Jeanne Hoffman (b. 1974 ZA)
Vuojoki Mansion, Gallery Gylich, May 7th – May 31st 2008
The exhibition is a conclusion of a series of workshops on the relationship between people and uran spaces with Rauma Lyceum primary school 7B, 7C and high school students held in Autumn 2007 and Spring 2008. The workshop investigated this theme on a practical level by re-using discarded cultural residue (in this case old postcards of Rauma), and collage. During the workshop students made new images of Rauma suited to their image/experience/memory of their home town by re-assembling cut fragments of the old postcards.
The focus of the collaboration is the notion of Rauma as a shared landscape. The themes of collage and recycling were taken a step further during the Spring workshops: Each group made a sculptures by selecting parts of their postcard images and building them three-dimensionally out of discarded cardboard boxes and packaging tape. During this process familiar everyday objects were placed in new interconnectionted relationships. In this way the students had to practice social, practical and organisational skills by discussing and visualising (and finally making) an imagined landscape based on their initial postcard designs.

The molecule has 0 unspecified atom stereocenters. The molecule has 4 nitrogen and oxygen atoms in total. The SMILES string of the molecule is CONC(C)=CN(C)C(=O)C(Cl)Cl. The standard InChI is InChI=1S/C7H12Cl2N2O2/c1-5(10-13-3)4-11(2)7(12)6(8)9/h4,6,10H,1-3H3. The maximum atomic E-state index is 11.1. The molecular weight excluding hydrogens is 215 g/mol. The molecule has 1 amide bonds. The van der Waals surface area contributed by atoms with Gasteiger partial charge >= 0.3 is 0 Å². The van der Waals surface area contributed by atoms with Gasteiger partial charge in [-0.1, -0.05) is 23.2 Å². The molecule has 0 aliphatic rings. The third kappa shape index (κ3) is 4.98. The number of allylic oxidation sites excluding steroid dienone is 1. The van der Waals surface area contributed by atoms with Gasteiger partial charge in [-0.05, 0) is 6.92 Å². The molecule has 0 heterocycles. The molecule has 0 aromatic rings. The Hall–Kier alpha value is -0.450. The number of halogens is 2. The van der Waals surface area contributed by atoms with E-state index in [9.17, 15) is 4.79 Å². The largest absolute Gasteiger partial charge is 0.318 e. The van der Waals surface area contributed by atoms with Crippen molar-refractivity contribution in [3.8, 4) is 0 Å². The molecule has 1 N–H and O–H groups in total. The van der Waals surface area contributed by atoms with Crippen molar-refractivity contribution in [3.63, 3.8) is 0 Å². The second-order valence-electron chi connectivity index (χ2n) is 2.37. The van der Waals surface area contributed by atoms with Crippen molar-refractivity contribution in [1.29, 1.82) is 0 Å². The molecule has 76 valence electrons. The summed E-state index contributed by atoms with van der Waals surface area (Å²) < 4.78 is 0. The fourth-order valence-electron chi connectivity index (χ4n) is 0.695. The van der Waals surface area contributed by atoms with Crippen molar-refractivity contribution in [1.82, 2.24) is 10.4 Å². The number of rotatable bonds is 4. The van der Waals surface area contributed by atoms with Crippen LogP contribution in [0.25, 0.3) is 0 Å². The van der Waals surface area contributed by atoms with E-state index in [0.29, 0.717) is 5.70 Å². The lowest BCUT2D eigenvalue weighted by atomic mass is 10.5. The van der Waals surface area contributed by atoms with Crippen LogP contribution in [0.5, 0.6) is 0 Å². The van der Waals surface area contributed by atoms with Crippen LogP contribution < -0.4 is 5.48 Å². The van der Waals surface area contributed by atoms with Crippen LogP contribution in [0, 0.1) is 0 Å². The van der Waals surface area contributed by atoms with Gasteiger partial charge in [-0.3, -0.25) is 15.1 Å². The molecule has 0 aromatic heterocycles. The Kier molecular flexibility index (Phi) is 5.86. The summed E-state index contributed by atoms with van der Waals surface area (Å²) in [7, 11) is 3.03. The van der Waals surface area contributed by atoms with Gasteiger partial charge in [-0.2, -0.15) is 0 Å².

The exhibition at Galleria Gylich is an imaginative inquiry into the landscape/cityscape Rauma as "home" and "foreign place". It is set up as a visual conversation between Hoffman and the students; a conversation about the shared landscape of the Rauma area: Hoffman's experience as a foreigner and the students' as local inhabitants who grew up in the landscape.
Hoffman's visit to Rauma in fall 2007 had a strong influence on her work. Her March 2008 solo show in Cape Town, 'Strange Things Travel With You', was a response to the Rauma landscape - the forest, the paper industry and Rauma handicrafts. Hoffman's conritbution to the 'Collage City' exhibition is a part of the "landscape" from the Cape Town exhibition: coloured rain drops (shades of red, pink, brown and white) and clouds made from brown paper and wire that refer to the lace making tradition of Rauma.